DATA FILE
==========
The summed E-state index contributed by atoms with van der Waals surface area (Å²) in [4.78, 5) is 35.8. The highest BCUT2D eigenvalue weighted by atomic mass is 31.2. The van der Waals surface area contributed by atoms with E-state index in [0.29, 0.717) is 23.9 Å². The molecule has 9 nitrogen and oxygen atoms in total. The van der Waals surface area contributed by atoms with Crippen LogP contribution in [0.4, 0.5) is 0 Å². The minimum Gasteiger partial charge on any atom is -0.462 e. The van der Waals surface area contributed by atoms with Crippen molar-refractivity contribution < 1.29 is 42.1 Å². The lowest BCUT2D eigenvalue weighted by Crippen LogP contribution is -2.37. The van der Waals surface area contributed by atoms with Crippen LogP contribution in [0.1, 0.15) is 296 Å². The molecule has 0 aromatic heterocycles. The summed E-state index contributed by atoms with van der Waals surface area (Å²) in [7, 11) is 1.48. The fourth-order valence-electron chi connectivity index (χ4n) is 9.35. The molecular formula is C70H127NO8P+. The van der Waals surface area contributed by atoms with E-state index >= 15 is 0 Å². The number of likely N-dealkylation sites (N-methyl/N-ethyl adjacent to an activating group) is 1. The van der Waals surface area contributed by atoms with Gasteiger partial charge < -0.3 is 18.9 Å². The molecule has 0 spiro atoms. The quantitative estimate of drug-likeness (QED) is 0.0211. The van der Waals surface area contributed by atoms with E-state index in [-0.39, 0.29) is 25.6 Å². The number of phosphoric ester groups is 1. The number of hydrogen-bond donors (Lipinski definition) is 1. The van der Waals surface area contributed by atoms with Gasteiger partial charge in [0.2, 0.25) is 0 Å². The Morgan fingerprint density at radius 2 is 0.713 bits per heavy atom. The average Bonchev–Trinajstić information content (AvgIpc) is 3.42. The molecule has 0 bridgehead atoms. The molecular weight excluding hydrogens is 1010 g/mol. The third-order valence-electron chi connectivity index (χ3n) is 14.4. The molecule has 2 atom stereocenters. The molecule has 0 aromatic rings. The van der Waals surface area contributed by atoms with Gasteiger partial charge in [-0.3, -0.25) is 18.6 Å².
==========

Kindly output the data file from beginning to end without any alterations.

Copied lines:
The summed E-state index contributed by atoms with van der Waals surface area (Å²) in [4.78, 5) is 35.8. The highest BCUT2D eigenvalue weighted by atomic mass is 31.2. The van der Waals surface area contributed by atoms with E-state index in [0.29, 0.717) is 23.9 Å². The molecule has 9 nitrogen and oxygen atoms in total. The van der Waals surface area contributed by atoms with Crippen LogP contribution in [0.4, 0.5) is 0 Å². The minimum Gasteiger partial charge on any atom is -0.462 e. The van der Waals surface area contributed by atoms with Crippen molar-refractivity contribution < 1.29 is 42.1 Å². The lowest BCUT2D eigenvalue weighted by Crippen LogP contribution is -2.37. The van der Waals surface area contributed by atoms with Crippen LogP contribution in [0.1, 0.15) is 296 Å². The molecule has 0 aromatic heterocycles. The summed E-state index contributed by atoms with van der Waals surface area (Å²) in [7, 11) is 1.48. The fourth-order valence-electron chi connectivity index (χ4n) is 9.35. The molecular formula is C70H127NO8P+. The van der Waals surface area contributed by atoms with E-state index >= 15 is 0 Å². The number of likely N-dealkylation sites (N-methyl/N-ethyl adjacent to an activating group) is 1. The van der Waals surface area contributed by atoms with Gasteiger partial charge < -0.3 is 18.9 Å². The molecule has 0 spiro atoms. The quantitative estimate of drug-likeness (QED) is 0.0211. The van der Waals surface area contributed by atoms with E-state index in [-0.39, 0.29) is 25.6 Å². The number of phosphoric ester groups is 1. The number of hydrogen-bond donors (Lipinski definition) is 1. The van der Waals surface area contributed by atoms with Gasteiger partial charge in [0.2, 0.25) is 0 Å². The Morgan fingerprint density at radius 2 is 0.713 bits per heavy atom. The average Bonchev–Trinajstić information content (AvgIpc) is 3.42. The molecule has 0 bridgehead atoms. The molecular weight excluding hydrogens is 1010 g/mol. The third-order valence-electron chi connectivity index (χ3n) is 14.4. The molecule has 2 atom stereocenters. The molecule has 0 aromatic rings. The van der Waals surface area contributed by atoms with Gasteiger partial charge in [-0.3, -0.25) is 18.6 Å².